Stocks edge up as timing of US rate cuts weighed; copper jumps

BY Reuters | ECONOMIC | 05/16/24 10:23 PM EDT

By Caroline Valetkevitch

NEW YORK (Reuters) -A world stock index rose for a seventh straight session and U.S. Treasury yields also gained on Friday as investors tried to assess the timing of potential interest rate cuts by the Federal Reserve this year.

The Dow Jones Industrial Average closed above 40,000 for the first time, and all three major U.S. stock indexes posted strong gains for the week.

Copper surged to a 26-month peak after China announced fresh support for its ailing property sector, while nickel prices touched their highest level since August 2023 amid unrest in nickel producer New Caledonia. Gold prices also gained.

Data from earlier this week showing softening consumer prices in April boosted expectations that the U.S. central bank will be able to cut rates twice this year, beginning in September.

Much depends, however, on what happens with price pressures in the coming months and Fed officials have hinted U.S. rates may not fall anytime soon.

On Friday, Fed Governor Michelle Bowman repeated her view that inflation will fall further with the policy rate held steady, but said she has seen no improvement on inflation this year and remains willing to hike rates should progress stall or reverse.

Minutes from the Fed's most recent policy meeting are due next week and may offer more detail on what Fed officials are looking at to begin cutting rates. The meeting from April 30-May 1, however, took place before Wednesday's CPI data.

The Dow Jones Industrial Average rose 134.21 points, or 0.34%, to 40,003.59, the S&P 500 gained 6.17 points, or 0.12%, to 5,303.27 and the Nasdaq Composite lost 12.35 points, or 0.07%, to 16,685.97.

For the week, the Dow gained 1.2%, the S&P 500 rose 1.5% and the Nasdaq climbed 2.1%.

"People are now looking at the next catalyst. Most likely it's going to be whether or not the Fed actually cuts," said Robert Pavlik, senior portfolio manager at Dakota Wealth.

MSCI's gauge of stocks across the globe rose 0.88 points, or 0.11%, to 794.96, and was set for a seventh session of gains and another record high close. The index was also set to post gains for the week.

The STOXX 600 index fell 0.13%. A report showed European Central Bank board member Isabel Schnabel advocated caution about further interest rate cuts after a likely first one in June.

In Treasuries, the yield on benchmark U.S. 10-year notes rose 4.3 basis points to 4.42% versus 4.377% late on Thursday.

The U.S. dollar was mostly flat against other major currencies.

The dollar index, which measures the greenback against a basket of currencies including the yen and the euro, fell 0.02% to 104.48, with the euro up 0.05% at $1.087.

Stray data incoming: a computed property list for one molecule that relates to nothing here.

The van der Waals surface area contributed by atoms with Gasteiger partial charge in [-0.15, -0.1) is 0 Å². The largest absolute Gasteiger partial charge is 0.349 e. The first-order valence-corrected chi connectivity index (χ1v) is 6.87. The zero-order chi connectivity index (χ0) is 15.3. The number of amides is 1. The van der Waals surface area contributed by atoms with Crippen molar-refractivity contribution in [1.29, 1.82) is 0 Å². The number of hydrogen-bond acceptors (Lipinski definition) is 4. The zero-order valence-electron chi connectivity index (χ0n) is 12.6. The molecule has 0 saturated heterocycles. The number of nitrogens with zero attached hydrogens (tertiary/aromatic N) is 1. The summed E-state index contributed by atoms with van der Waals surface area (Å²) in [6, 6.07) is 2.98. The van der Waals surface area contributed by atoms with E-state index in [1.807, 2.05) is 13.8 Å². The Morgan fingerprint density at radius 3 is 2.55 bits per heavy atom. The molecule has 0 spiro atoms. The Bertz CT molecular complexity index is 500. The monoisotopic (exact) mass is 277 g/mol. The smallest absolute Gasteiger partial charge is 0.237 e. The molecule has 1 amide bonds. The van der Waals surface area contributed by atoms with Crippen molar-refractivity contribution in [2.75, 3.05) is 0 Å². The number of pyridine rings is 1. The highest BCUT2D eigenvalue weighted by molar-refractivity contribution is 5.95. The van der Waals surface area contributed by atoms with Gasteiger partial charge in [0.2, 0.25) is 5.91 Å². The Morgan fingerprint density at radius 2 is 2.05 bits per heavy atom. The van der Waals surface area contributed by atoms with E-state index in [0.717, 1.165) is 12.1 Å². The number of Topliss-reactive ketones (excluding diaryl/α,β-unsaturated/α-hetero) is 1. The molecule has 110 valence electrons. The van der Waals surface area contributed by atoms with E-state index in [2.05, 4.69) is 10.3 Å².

Against the Japanese yen, the dollar strengthened 0.18% at 155.65.

The Japanese currency has weakened this year as the Bank of Japan has kept monetary policy loose while higher U.S. rates have drawn money toward U.S. bonds and the dollar.

Tokyo is suspected to have intervened on at least two days in late April and early May to support the yen after it tumbled to lows last seen more than three decades ago.

Three-month nickel on the London Metal Exchange (LME) surged 5.2% to $20,820 a metric ton by 1600 GMT after touching $21,365, the highest since August 2023.

LME copper climbed 2.3% to $10,662 per ton, the strongest since March 2022.

Gold prices, aided by China's stimulus measures, also rose. Spot gold rose 1.5% to $2,412.83 per ounce.

Oil prices rose, with global benchmark Brent crude recording its first weekly gain in three weeks.

U.S. crude gained 83 cents to settle at $80.06 a barrel and Brent rose 71 cents to settle at $83.98 per barrel.

(Additional reporting by Amanda Cooper in London and Ankur Banerjee in Singapore and Bansari Mayur Kamdar and Shristi Achar A in Bengaluru; Editing by Jane Merriman, Toby Chopra Jonathan Oatis and Rod Nickel)

In general the bond market is volatile, and fixed income securities carry interest rate risk. (As interest rates rise, bond prices usually fall, and vice versa. This effect is usually more pronounced for longer-term securities.) Fixed income securities also carry inflation risk and credit and default risks for both issuers and counterparties. Unlike individual bonds, most bond funds do not have a maturity date, so avoiding losses caused by price volatility by holding them until maturity is not possible.

Lower-quality debt securities generally offer higher yields, but also involve greater risk of default or price changes due to potential changes in the credit quality of the issuer. Any fixed income security sold or redeemed prior to maturity may be subject to loss.

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